Keywords: Affective computing, emotion recognition, humanoid robot, Human-Robot-Interaction (HRI), social robots.

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2 The Use of Graphic Design Elements for Design of Newspaper for Women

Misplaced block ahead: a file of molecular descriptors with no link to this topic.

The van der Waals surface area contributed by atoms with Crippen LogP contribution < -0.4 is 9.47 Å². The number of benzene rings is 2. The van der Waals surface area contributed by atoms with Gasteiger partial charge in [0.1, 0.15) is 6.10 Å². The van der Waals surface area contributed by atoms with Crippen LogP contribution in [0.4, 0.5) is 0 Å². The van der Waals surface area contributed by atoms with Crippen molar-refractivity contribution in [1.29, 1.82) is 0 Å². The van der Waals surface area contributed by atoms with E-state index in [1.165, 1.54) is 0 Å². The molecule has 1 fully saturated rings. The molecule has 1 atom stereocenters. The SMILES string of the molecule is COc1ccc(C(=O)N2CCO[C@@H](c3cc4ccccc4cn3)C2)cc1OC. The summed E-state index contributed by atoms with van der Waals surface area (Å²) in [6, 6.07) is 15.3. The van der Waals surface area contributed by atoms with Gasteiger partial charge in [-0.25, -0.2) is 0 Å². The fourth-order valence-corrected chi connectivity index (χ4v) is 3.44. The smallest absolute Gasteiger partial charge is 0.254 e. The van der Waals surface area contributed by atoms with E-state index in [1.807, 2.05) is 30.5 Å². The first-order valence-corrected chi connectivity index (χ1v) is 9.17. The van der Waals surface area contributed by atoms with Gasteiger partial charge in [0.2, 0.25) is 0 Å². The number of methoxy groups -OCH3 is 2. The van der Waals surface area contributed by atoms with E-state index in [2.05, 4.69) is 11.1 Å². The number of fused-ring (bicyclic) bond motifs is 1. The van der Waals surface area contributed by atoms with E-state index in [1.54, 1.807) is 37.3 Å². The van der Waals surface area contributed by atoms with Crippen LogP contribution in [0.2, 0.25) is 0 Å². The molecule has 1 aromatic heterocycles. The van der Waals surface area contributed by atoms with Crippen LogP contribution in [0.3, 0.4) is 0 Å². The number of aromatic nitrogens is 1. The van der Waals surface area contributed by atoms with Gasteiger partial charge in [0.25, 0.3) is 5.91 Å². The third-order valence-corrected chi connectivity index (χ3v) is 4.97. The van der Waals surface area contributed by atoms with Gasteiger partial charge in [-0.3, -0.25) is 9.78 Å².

Authors: Pibool Waijittragum

Abstract: